“For too long, this loophole has been used to effectively bypass important eligibility guidelines,” Perdue said in the statement. “We are changing the rules, preventing abuse of a critical safety net system, so those who need food assistance the most are the only ones who receive it.”

If the rule is changed, more than 2 million people in households with children would lose access to their food stamps, according to a study by the Urban Institute. These families would be losing an average monthly benefit of $240 per household. The Advocacy Coordinator for Greater Pittsburgh Community Food Bank, Adam Morgan, expects that this will be detrimental to food security in Pittsburgh and beyond.

“We are already hearing that people do not get enough in a month to make their ends meet,” Morgan said. “It’s going to affect a household’s ability to feed themselves.”

Children from households that receive SNAP benefits are automatically eligible for free school meals. This means that, in addition to losing access to the benefits of food stamps at home, an estimated 500,000 children from households that lose SNAP eligibility would also lose access to free school meals.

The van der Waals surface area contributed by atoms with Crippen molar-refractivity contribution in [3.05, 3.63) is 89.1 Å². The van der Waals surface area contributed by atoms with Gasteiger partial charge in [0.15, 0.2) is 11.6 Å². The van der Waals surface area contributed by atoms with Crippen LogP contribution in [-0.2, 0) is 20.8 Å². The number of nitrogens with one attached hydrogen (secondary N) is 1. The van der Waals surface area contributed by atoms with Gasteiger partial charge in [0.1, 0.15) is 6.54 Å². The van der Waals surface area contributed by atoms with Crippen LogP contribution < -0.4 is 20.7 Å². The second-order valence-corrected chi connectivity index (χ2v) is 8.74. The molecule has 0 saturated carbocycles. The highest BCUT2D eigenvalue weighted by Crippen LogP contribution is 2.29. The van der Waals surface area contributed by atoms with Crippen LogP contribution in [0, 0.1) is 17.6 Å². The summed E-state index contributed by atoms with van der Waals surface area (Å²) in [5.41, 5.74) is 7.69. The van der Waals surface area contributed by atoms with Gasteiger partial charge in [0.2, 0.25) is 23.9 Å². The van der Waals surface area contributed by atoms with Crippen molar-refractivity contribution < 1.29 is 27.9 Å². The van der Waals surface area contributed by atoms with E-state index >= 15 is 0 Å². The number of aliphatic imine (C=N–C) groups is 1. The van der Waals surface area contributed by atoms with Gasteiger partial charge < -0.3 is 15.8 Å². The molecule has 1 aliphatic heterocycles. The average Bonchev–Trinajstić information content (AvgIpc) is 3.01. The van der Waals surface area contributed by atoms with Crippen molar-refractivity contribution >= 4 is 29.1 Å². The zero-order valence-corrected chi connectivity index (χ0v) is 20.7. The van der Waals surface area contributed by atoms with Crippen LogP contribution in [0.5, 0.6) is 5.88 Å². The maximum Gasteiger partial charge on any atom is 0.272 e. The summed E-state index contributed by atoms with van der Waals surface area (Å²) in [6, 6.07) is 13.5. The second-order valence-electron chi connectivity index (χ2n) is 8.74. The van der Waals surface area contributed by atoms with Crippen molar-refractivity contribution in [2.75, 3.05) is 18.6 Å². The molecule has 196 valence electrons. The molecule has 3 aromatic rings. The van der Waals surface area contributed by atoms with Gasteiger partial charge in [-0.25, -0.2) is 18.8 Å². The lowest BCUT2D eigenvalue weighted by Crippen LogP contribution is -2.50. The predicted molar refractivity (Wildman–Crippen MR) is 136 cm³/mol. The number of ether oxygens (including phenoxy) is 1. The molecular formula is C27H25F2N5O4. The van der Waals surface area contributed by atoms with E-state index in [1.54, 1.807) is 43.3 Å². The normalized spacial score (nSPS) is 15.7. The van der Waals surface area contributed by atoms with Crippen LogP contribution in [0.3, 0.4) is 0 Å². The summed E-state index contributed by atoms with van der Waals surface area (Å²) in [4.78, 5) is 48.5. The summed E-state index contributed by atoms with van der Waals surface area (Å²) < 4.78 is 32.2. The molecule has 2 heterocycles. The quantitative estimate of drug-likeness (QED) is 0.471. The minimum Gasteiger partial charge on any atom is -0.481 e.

Pittsburgh Public Schools is one school district that could be affected by a change in SNAP eligibility requirements. According to Curtistine Walker, the director of food service at PPS, the school district is able to provide free breakfast and lunch to all students who need it, regardless of whether a student individually receives SNAP benefits. However, a school’s ability to provide this service is dependent on the SNAP eligibility of the student population as a whole.

This system is known as the Community Eligibility Provision, an alternative to the typical free lunch program. A school’s eligibility for CEP depends on the percentage of students participating in other specific means-tested programs, such as SNAP and Temporary Assistance for Needy Families, which means that a decrease in food stamp eligibility could lead to certain schools within a district becoming ineligible for CEP.